IF former Premier Mike Baird’s greyhound racing ban had gone through, the history books would have shown Big Black as the last greyhound to win a race in NSW.
It was a surreal realisation for Campbell, who has eight greyhounds in work at her Belimbla Park property, as she reflected on what could have been.
“I am sure it would have been bittersweet, but I am so glad I am not the last winner,” Campbell told Australian Racing Greyhound.
The passing of July 1 came without acknowledgement by many in greyhound racing circles, almost as if they were trying to forget the past 12 months and the realisation that their way of life could have been over with the stroke of the former premier’s pen.
Campbell says she will never forget that fateful day on July 7 last year – the date which broke the hearts of tens of thousands of battlers.
“I was outside with the dogs and my husband was asleep in bed after working night shift – I came in and I turned the TV on and it came over as breaking news,” she said.
“I woke my husband up and we sat there for hours just watching what they were saying – we couldn’t believe it.
“It felt like my whole life stopped for that short amount of time – I’ll always remember that day.”
Whilst admitting that her investment in the sport is small compared to many, Campbell had purchased a four-acre property to train her greyhounds prior to the ban being announced. Despite her financial outlay in the sport, Campbell says the ban would have had a greater impact on her life in other ways and that she feared for the future of the dogs in the industry.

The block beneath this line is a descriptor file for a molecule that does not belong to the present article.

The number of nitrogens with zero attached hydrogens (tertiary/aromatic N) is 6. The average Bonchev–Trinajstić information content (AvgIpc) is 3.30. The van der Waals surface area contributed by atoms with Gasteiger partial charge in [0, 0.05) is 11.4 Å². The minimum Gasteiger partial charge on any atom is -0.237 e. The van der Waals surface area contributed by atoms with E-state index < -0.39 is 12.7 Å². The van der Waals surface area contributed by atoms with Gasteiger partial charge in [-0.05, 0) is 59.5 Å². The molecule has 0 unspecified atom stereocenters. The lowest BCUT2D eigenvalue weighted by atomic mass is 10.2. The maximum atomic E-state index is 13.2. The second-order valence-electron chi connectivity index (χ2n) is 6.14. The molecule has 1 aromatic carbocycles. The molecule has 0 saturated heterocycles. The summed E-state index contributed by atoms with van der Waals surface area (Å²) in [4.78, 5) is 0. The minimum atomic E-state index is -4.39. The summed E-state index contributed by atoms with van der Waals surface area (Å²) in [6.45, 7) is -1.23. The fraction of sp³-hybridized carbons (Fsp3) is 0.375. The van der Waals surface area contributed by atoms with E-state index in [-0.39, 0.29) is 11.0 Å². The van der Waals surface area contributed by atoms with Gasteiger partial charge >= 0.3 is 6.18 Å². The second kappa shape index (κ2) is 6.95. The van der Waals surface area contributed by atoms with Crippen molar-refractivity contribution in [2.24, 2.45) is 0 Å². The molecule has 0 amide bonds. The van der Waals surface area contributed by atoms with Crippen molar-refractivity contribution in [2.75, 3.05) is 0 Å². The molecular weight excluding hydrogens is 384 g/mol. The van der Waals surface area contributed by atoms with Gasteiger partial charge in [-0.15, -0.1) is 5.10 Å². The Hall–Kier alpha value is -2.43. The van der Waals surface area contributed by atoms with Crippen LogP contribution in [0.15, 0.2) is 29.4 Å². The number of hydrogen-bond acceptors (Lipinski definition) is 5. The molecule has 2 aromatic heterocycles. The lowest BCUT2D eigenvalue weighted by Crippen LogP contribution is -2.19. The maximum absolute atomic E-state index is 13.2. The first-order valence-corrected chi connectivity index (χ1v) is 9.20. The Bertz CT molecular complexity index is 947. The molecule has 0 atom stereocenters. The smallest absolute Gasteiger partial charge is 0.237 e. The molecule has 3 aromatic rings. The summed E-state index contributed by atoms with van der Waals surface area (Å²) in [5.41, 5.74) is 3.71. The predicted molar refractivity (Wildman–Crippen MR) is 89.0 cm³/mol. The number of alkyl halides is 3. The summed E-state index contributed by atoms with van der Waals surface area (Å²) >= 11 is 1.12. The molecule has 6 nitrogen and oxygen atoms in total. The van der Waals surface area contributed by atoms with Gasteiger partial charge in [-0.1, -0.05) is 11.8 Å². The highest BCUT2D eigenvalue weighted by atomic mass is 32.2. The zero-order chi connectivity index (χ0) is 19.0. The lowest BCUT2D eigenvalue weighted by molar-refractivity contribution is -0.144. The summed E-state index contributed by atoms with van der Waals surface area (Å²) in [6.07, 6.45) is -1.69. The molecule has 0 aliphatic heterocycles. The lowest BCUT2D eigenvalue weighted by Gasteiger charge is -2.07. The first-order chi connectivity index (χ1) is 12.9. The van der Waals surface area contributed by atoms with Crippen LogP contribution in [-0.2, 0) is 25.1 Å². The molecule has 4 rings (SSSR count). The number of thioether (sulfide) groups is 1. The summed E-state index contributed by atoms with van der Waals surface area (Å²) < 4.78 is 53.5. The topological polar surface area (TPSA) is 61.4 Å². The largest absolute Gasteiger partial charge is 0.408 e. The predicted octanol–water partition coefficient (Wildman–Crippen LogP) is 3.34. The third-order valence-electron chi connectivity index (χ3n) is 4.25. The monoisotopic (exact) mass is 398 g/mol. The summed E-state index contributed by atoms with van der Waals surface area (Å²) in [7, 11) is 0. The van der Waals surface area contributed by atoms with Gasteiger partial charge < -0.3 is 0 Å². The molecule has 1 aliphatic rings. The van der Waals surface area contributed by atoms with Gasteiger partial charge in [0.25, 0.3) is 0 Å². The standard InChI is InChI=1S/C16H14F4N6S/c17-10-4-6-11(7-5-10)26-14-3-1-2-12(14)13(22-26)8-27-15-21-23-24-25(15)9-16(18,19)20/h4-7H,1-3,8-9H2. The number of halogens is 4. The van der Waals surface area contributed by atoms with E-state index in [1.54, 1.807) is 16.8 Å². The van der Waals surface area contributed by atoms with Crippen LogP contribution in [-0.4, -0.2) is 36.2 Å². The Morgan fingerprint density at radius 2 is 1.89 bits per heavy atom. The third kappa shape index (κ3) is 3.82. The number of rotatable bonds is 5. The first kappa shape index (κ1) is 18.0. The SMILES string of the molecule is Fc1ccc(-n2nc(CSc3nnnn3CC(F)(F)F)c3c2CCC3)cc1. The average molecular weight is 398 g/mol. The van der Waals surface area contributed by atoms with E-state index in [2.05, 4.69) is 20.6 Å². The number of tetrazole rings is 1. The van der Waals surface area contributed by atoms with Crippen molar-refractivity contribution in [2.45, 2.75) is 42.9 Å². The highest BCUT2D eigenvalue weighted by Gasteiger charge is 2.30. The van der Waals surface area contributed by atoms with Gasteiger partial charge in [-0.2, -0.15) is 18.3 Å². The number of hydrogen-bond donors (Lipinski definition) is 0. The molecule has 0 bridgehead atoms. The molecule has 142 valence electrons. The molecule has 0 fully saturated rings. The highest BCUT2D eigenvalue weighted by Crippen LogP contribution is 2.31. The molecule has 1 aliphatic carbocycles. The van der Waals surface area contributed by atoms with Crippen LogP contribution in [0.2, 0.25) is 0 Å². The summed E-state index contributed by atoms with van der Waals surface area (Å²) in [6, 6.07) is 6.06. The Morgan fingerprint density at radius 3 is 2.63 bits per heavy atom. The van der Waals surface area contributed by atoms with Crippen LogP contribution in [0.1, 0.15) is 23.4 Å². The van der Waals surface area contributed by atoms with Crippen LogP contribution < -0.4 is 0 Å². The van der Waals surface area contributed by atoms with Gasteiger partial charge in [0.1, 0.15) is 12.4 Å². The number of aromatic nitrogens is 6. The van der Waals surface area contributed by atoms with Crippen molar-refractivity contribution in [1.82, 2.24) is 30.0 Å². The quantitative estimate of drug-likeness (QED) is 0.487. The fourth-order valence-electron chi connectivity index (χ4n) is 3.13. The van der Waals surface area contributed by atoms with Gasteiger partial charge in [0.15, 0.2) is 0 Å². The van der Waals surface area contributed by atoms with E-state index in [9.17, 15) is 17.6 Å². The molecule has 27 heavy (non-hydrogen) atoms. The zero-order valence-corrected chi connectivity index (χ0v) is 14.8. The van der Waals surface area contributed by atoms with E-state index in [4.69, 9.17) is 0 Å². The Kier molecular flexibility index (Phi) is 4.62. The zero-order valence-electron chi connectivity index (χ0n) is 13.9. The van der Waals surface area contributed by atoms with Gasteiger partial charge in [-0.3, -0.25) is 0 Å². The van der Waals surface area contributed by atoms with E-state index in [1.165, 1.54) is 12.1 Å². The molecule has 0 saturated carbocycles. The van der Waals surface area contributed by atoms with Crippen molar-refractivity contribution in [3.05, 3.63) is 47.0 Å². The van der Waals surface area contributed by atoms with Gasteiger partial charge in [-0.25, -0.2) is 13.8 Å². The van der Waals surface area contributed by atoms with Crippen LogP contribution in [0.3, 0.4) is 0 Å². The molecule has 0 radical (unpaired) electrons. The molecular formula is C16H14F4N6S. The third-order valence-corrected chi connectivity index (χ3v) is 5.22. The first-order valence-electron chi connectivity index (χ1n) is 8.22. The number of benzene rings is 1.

“In the months that follows I questioned many times what we would do – my husband and I are both in our fifties and greyhounds are our lives,” she said.
“I knew that if NSW went then the rest would go too – so there was never any real consideration given to moving interstate.
“My main concern at the time was who was going to adopt all of the greyhounds – many people would not have been able to afford to keep their dogs without racing – so where were those poor souls going to go?”
Campbell says she always had faith that greyhound racing would survive, but concedes the ramifications from the ban are still crippling the industry.
“Deep down I was confident it wouldn’t happen – I don’t know if that was just wishful thinking,” she said.
“But even now the industry is still on edge after everything that happened – we don’t know what’s going to happen in the future and you can’t let your guard down at the moment.”
Now that the July 1 milestone has passed, Campbell is hopeful that the industry can move forward – but says it will be hard to ignore what could have been happening right now.
“We would have been trying to find homes for our dogs and pulling the kennels down – the 12 months has gone so fast.
“I am just so glad and thankful that common sense prevailed and that we can all continue racing our dogs and doing what we love.
“I am hopeful that as long as we keep doing what’s best for the animals – which most people do – then the industry is going to be ok.”